Let me help you take a look at how you each run away, because right now you don’t see how you’re doing it. You didn't have good role models.

You haven't had good experiences with each other when one or the other of you has reached out. You don't know how to get moments happening where you can reach out and be met.

You guys have been missing each other for such a long time that it is going to take you letting me help you. It is going to take an openness to looking at how you're getting in your own way.”

Calling Attention to Intimacy Avoidance

Once a couple has agreed to work on both their relationship as well as individual growth, the next step is to help them identify how each one avoids intimacy.

One powerful way to help couples do this is by simply calling attention to it. Acknowledging it. Describing it.

Perhaps you’ve given a homework assignment to a couple. You’ve asked them to make a commitment to spend more time together in the coming week.

Maybe they followed through, or at least tried to. Yet they came back to you having fallen back into the same pattern of externalization and blame:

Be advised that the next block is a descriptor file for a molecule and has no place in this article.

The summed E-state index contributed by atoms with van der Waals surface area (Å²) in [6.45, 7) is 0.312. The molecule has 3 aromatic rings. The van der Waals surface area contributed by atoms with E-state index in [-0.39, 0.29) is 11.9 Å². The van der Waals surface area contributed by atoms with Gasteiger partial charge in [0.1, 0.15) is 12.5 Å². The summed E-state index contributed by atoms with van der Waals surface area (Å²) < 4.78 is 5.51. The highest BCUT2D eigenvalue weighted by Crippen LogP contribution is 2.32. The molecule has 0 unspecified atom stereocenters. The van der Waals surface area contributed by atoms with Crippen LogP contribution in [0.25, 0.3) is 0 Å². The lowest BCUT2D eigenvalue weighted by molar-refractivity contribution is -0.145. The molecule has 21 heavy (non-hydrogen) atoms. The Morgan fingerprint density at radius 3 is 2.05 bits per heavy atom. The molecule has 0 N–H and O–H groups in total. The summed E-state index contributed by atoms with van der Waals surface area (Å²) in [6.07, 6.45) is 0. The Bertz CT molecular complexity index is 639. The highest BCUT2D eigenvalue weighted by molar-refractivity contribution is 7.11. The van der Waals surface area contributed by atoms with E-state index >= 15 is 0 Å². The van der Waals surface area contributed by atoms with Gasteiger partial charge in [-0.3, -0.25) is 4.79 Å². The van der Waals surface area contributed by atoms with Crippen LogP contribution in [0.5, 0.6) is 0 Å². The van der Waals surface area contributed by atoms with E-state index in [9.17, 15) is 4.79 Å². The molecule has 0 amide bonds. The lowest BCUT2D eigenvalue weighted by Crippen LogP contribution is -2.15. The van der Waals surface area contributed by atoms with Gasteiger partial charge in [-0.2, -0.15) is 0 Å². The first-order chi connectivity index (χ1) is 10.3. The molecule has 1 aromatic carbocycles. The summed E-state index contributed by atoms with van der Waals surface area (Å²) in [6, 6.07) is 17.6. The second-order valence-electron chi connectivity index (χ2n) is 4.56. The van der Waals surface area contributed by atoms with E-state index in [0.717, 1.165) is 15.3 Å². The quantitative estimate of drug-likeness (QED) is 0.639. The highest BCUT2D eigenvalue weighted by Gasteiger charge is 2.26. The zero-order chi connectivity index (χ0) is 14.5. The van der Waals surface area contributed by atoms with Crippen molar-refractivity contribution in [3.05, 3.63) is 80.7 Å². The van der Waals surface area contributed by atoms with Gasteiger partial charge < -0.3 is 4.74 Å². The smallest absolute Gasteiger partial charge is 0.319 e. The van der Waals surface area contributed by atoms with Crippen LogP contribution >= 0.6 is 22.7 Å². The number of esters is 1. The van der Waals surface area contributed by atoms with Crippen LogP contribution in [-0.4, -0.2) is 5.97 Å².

“I tried reaching out, but she was on her computer all night. We went to a party together, but he ended up talking to his buddies all night.

This is where I might say, “I think I'm hearing that there were a lot of times that you were around each other, but neither of you felt together. Did I get that right?”

That's an attempt to at least acknowledge that you're seeing their intimacy avoidance. You're calling it and drawing their attention to it.

But let’s say the couple didn’t follow through at all. Then what?

That’s when I find it useful to say something like this:

“It sounds like a big part of you didn't really want to spend time together. That would've meant one of you walking over to the other and saying, ‘Will you join me?’ Or, ‘I'd like to be with you,’ or something that would express vulnerability.”

Again, empathy is so crucial here. It’s important for our clients to know that we appreciate why they feel the way they do – that you can see the loneliness. You see their isolation.

You can equalize their defensiveness by saying, “Each of you has different ways that you're perpetuating this, because you guys don't know how to create intimacy. You've never done it. You don't know how.”